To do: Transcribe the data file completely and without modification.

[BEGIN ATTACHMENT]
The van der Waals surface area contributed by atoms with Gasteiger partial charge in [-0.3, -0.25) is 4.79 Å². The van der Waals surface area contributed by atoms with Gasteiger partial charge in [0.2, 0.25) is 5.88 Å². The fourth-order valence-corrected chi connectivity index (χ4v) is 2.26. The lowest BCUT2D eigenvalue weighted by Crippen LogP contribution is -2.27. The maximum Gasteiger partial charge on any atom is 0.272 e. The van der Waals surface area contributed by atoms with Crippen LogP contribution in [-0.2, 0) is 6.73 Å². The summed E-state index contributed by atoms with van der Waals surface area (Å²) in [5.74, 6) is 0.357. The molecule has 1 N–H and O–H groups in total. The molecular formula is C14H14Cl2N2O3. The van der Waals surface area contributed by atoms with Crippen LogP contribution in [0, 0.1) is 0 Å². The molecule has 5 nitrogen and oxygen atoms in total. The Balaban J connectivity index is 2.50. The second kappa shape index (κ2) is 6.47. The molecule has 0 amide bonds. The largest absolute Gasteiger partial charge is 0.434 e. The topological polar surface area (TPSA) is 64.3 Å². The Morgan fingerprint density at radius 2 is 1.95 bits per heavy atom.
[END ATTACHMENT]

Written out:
The van der Waals surface area contributed by atoms with Gasteiger partial charge in [-0.3, -0.25) is 4.79 Å². The van der Waals surface area contributed by atoms with Gasteiger partial charge in [0.2, 0.25) is 5.88 Å². The fourth-order valence-corrected chi connectivity index (χ4v) is 2.26. The lowest BCUT2D eigenvalue weighted by Crippen LogP contribution is -2.27. The maximum Gasteiger partial charge on any atom is 0.272 e. The van der Waals surface area contributed by atoms with Crippen LogP contribution in [-0.2, 0) is 6.73 Å². The summed E-state index contributed by atoms with van der Waals surface area (Å²) in [5.74, 6) is 0.357. The molecule has 1 N–H and O–H groups in total. The molecular formula is C14H14Cl2N2O3. The van der Waals surface area contributed by atoms with Crippen LogP contribution in [0, 0.1) is 0 Å². The molecule has 5 nitrogen and oxygen atoms in total. The Balaban J connectivity index is 2.50. The second kappa shape index (κ2) is 6.47. The molecule has 0 amide bonds. The largest absolute Gasteiger partial charge is 0.434 e. The topological polar surface area (TPSA) is 64.3 Å². The Morgan fingerprint density at radius 2 is 1.95 bits per heavy atom.